When I first proposed this article, it was with mixed emotions. I almost bagged the whole idea, in fact. More than once. The road to this little editorial was fraught with more wishy-washy back-and-forth double-talk than (choose any candidate) in the (choose any political race) of (choose any year).
Here’s my problem: for much of its twelve-year history, Pocketnow was a Microsoft-centric website, a bastion of highly devoted fans of the Windows Mobile platform. Much of that reader base remains, and those folks are certainly the most vocal component of our comment sections. Most of the negative comments on my recent piece bemoaning the iPhone 5’s lack of a modern UI were scolding me for being too generous toward Apple. It doesn’t take the sharpest eyes to see which side of the divide the majority of our reader base sits on.
So a piece like this, on why I’m personally choosing to buy a Microsoft-based smartphone over Apple’s new flagship, is basically click-bait, right? It’s essentially a given that an article in this vein is just pandering, yeah?
That’s the argument that kept me away from writing this piece for a few days. But here’s the thing: it’s not just that I’m making a choice for new hardware that happens to jive with a lot of our readers’ opinions. That’s not really newsworthy, even for an editorial. The important thing is what my choice says about each of these respective companies -Nokia and Apple- and the platforms they represent: Windows Phone and iOS.
In short: one of these companies is doing new, exciting, bold things that really are amazing. The other is building iterative products that aren’t all that different from their predecessors, and calling them amazing. Here’s three reasons why Nokia’s product is more interesting to me than Apple’s, and why they’ll be getting my dollars whenever they get around to actually releasing the Lumia 920.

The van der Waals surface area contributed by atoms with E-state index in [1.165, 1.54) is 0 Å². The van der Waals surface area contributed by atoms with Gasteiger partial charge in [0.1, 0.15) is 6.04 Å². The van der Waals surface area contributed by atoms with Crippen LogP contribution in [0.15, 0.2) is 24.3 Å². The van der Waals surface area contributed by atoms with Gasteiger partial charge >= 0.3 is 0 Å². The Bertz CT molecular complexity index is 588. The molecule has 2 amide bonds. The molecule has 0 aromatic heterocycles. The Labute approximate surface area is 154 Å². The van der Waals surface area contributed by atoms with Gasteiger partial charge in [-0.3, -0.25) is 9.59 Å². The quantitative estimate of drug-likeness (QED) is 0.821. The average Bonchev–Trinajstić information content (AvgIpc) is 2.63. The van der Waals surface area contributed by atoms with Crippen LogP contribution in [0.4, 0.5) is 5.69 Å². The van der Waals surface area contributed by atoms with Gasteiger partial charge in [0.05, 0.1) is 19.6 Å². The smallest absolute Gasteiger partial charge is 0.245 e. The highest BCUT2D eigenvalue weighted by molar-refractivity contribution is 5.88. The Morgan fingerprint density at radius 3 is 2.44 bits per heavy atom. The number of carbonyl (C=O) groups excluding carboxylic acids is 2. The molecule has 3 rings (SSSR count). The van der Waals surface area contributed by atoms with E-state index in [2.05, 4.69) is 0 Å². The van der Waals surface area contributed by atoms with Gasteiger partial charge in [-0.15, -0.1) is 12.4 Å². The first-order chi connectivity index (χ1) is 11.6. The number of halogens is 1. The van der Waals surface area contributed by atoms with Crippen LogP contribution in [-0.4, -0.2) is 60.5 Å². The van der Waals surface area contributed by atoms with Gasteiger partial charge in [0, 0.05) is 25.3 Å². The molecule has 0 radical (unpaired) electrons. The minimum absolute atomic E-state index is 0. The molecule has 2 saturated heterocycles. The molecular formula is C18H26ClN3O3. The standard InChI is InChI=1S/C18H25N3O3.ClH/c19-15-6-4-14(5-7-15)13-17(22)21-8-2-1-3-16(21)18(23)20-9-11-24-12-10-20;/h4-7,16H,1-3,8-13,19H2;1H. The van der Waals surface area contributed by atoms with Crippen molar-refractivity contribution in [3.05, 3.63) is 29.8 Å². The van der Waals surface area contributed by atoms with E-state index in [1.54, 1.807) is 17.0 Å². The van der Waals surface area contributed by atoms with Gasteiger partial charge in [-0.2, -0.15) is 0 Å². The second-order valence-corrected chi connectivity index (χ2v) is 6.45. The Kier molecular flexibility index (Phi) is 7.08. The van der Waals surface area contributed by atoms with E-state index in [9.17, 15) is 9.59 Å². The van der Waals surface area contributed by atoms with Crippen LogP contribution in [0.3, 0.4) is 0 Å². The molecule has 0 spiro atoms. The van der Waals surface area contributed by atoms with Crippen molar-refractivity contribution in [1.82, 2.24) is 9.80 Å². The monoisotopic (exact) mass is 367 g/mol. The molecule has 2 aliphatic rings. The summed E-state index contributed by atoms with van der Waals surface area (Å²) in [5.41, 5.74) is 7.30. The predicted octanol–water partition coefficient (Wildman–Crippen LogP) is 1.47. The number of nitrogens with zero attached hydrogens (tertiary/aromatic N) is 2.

Bold, Different Hardware
Before it even stuck its big toe into the Windows Phone waters, Nokia was already taking its industry-leading industrial design a step further with the N9. After the “burning platform” switcharoo, the company didn’t waste any time porting that design to its Microsoft-based offerings with the Lumia 800 and Lumia 900, giving us the most innovative Windows Phone designs to date.
With the Lumia 820 and 920, Nokia has continued that trend: the polycarbonate build, pillowy shape, curved glass, and playful colors have all been taken a step further. I don’t agree with all of the changes; I’d take a matte finish over glossy any day, and as a fan of cooler colors, the (temporary?) elimination of a cyan offering hit me hard. But these are quibbles over details; as an evolution of the design language Nokia pioneered last year, the overall thrust is still worthy of the title AT&T’s marketing bestowed on the 900: the new Lumia’s are indeed “beautifully different.”
Contrast that with the design of the new iPhone, essentially a stretched version of the iPhone 4 chassis we’re familiar with from 2010, and it’s easy to see why someone who values unique hardware might be a little let down.
That differentiation continues on the inside, as well. While Nokia has never been one to load up on internals to satisfy those who measure their self-worth based on spec sheets, the new Lumias bring innovation where it counts: real-world usability. The 920’s PureView camera might diminish that sub-brand slightly, but if the improvements it brings in low-light capture and image stabilization are as good as Nokia says they are, the Lumia 920 stands a chance of delivering a camera experience unmatched by anyone else.
There’s also the souped-up “Super Sensitive Touch” display sensitivity allowing use by gloved hands, and a WXGA display featuring ClearBlack technology and a very high refresh rate. It remains to be seen whether it features the super color saturation Apple claims for the iPhone 5’s display, something we talked about extensively on last week’s Pocketnow Weekly podcast, but from what we saw in our brief time with demo devices, things are looking promising.
Wireless In Every Sense